>The only kicker is the resale values suck compared to HD, which also plagues the Jap bikes.

This is a real biggie, which does limit the number of new sales Triumph can count on; and is an even more limiting factor as one begins targeting more specialized markets like the full-dresser segment.

>Triumph has an edge over all of the major bike makers, they don't have stockholders to keep happy .... Bloor can pretty much do what he wants to please himself, ie Triumph's absence from CW International Motorcycle Show.

He sometimes enters into projects that don't earn him much money, but one thing he definitely doesn't like to do is lose money. Shunning a magazine-hosted dog and pony show is one thing, and it hasn't cost him a penny; but building something a bit too specialized for a market a fraction the size of the present Rocket demand could be a losing proposition.

>As far a purchasing power, they are able to do it now, why wouldn't they in the future.

Able to do what? Certainly not build one-offs or even dozens-off willynilly. Not even hundreds...as witness the demise of the 955 Daytona, a lovely machine and a sentimental favorite which was long the king of the fleet.

And they don't manufacture much of anything themselves but the tanks, engines, and a certain amount of bodywork. Leather bags, instrument assemblies, light assemblies, chrome trim elements, and other such goodies are all outsourced.

Right now, if they attempted to build a full dresser, it would be with all aftermarket accessories, and that's why I figure it'd be thousands more than a comparable HD.

If they someday reach the point where their marketing folks are convinced the demand exceeds the threshold needed to obtain bulk quantities of the necessary custom luggage and trim and whatever from their vendors at a decent price point, they'll I bet they'll do it. Strong sales of the Classic version might convince them, for instance.

But who can say when that will be? Hence, the comment that I wouldn't hold my breath.
 

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The Rocket is already more than capable of taking such a trip. Like you said above, if you have all of that other stuff, you might as well take a car.

I did a 4,000 mile trip this year on my Rocket. I run the Roadster screen, Corbin bags, Triumph gel seats, and Triumph short back rest. With the appropriate clothing, I would not hesitate to take my Rocket on any trip equipped as is.

I owned a Harley Road Glide for a while, but all of those toys take away from the riding experience for me. I was much happier touring on my Rocket than I was on the Road Glide. The Road Glide was a great bike.. just too many gadgets
 

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Hi all, not trying to bash Harley too bad, but there are a lot of misconceptions out there concerning this topic.

First off the comment about Harley's holding their resale value. This is one of the biggest smoke screens that is thrown up by defensive Harley owners. If you mean their "list" price that is correct up to a point. Unfortunately by the time the "underpowered" stock Harley is given it's special "speed treatment" and engine upgrades, plus all the "accessories" that are added to them to make them look unique (which usually fails miserably unless they custom paint it), their bikes are now way over their initial investment in price. They "usually" feel if they get back their initial purchase price on it they have made out and not "lost" any value...not so.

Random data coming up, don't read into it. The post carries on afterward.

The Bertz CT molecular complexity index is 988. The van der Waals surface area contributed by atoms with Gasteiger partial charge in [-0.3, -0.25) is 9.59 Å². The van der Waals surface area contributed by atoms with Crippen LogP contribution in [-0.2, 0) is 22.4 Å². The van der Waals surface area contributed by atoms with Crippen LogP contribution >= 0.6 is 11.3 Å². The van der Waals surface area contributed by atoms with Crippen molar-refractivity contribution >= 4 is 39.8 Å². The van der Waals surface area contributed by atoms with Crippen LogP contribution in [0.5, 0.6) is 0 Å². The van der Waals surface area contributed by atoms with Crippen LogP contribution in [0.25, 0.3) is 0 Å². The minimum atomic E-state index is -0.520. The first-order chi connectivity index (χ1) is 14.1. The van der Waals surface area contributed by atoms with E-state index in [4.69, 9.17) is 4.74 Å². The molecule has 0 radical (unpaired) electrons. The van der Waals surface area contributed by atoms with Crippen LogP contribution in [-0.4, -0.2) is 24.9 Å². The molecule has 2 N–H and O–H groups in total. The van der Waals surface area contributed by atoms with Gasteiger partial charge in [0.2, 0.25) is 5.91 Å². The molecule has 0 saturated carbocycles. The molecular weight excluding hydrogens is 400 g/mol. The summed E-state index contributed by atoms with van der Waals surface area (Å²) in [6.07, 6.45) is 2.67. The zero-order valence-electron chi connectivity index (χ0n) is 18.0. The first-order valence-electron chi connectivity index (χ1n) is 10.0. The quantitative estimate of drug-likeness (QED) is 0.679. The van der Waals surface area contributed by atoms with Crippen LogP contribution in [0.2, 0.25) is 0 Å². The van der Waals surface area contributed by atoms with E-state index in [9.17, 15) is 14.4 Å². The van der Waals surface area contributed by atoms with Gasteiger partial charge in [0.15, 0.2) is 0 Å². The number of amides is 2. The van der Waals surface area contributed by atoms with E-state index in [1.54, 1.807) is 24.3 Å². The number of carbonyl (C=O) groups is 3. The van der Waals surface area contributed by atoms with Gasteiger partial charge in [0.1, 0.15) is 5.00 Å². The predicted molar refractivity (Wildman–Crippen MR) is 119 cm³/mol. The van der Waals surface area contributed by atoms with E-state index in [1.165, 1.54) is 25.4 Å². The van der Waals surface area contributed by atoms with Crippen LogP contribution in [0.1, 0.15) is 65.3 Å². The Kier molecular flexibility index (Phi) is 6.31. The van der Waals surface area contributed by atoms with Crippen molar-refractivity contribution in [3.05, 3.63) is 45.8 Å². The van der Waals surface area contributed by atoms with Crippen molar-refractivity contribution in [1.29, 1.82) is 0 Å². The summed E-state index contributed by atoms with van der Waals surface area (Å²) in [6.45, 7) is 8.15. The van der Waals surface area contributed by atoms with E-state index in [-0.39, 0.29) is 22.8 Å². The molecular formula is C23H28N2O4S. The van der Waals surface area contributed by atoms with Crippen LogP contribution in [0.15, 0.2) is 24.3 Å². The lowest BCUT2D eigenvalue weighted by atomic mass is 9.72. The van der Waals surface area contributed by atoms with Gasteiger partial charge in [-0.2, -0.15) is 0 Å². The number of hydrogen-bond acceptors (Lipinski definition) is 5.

Second, and I have to preface this by saying I own an 06 Gold Wing which is at 118 HP already, the $33,000 CVO Harley still can't quite match up to mine stock. They have a bigger engine (still smaller than the Wing), more horsepower (still less than the Wing), a six speed transmission (jury is out on that one, if you check their boards there are a lot of complaints coming in about gear noise while shifting especially the fifth gear), and since the CVO is still air cooled (and now with the bigger engine) the heat problem is more in evidence than ever. Of course you will still have the die hard Harley guy/gal who will suffer and grin and bear it, but the bottom line is they are all overpriced for what you get.

Third, there have been a lot of great points brought up about the difficulty of bringing the Rocket up to a full dresser. Now if you mean like my Wing you may have a point, but when compared to the Harley standard, I, personally do not feel it would be as difficult as some have said. The Rocket already has the engine which will make the Gold Wing riders sit up and take notice. They were very disappointed when Honda did nothing more than bring out nothing but new colors this last September.

The Rocket Classic has really grown on me, I would almost get the Classic Tourer, but I want the black engine and the side bags (panniers) don't do much for me since they don't lock, but with the right fairing with an intergrated speaker system with a decent radio with inputs for MP3 players (just run IPods, that is what I do on the Wing) and an amplifier, a decent trunk (maybe this could be locking) and a suitable backrest for the passenger, Triumph could be in the running. And add ABS there are a lot of sales to be made out there.

If the price was in the $22-26K range I believe it would be a good seller, again it's that engine...almost 500 cc's bigger than the Wing.

Dennis
 

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Ender,

If you are comparing the Rocket Classic to the Gold Wing or Electra Guide on the basis of passenger comfort and available extras, then the Rocket Classic comes up short. I will argue that it will be cheaper to add the comfort and extras than it is for HD to match the performance of the Rocket.

Don't put that trip off too long my friend. Put a date on a calendar and start making plans (even if that date is a year or so away.)
Since we are all in the planning mode, adding a trailer to you plans gives you a bunch of options.
 

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Discussion Starter #10
We had our local Rat meeting last night at the dealer, and they had a touring R3 there. I did sit on it however for the money and the looks I think that a classic with the black engine (easy to keep clean on long rides), windscreen and some Corbin saddle bags might be the steed of choice. I wasn't trying to decide between the Rocket and the HD, I just wanted to know why they hadn't taken on the dresser market when the Rocket seems like one of the best platforms for it. I hadn't even thought about putting the goldwing in the mix. I still wonder what the market size is and if Triumph even wants to grab a share of it.